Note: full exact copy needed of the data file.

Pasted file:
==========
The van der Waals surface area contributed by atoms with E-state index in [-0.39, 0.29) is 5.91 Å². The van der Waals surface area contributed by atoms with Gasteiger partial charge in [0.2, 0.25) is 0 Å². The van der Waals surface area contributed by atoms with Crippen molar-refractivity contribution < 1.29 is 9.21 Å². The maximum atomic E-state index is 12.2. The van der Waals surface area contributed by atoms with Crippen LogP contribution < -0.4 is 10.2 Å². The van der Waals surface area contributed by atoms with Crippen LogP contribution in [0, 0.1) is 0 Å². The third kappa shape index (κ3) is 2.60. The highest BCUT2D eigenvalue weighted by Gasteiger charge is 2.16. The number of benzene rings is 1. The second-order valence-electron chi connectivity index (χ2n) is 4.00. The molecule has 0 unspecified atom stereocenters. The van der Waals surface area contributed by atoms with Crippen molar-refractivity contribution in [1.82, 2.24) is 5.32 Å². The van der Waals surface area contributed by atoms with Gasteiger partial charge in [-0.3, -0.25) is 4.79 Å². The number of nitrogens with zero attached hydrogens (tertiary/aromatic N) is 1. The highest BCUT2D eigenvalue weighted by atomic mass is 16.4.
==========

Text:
The van der Waals surface area contributed by atoms with E-state index in [-0.39, 0.29) is 5.91 Å². The van der Waals surface area contributed by atoms with Gasteiger partial charge in [0.2, 0.25) is 0 Å². The van der Waals surface area contributed by atoms with Crippen molar-refractivity contribution < 1.29 is 9.21 Å². The maximum atomic E-state index is 12.2. The van der Waals surface area contributed by atoms with Crippen LogP contribution < -0.4 is 10.2 Å². The van der Waals surface area contributed by atoms with Crippen LogP contribution in [0, 0.1) is 0 Å². The third kappa shape index (κ3) is 2.60. The highest BCUT2D eigenvalue weighted by Gasteiger charge is 2.16. The number of benzene rings is 1. The second-order valence-electron chi connectivity index (χ2n) is 4.00. The molecule has 0 unspecified atom stereocenters. The van der Waals surface area contributed by atoms with Crippen molar-refractivity contribution in [1.82, 2.24) is 5.32 Å². The van der Waals surface area contributed by atoms with Gasteiger partial charge in [-0.3, -0.25) is 4.79 Å². The number of nitrogens with zero attached hydrogens (tertiary/aromatic N) is 1. The highest BCUT2D eigenvalue weighted by atomic mass is 16.4.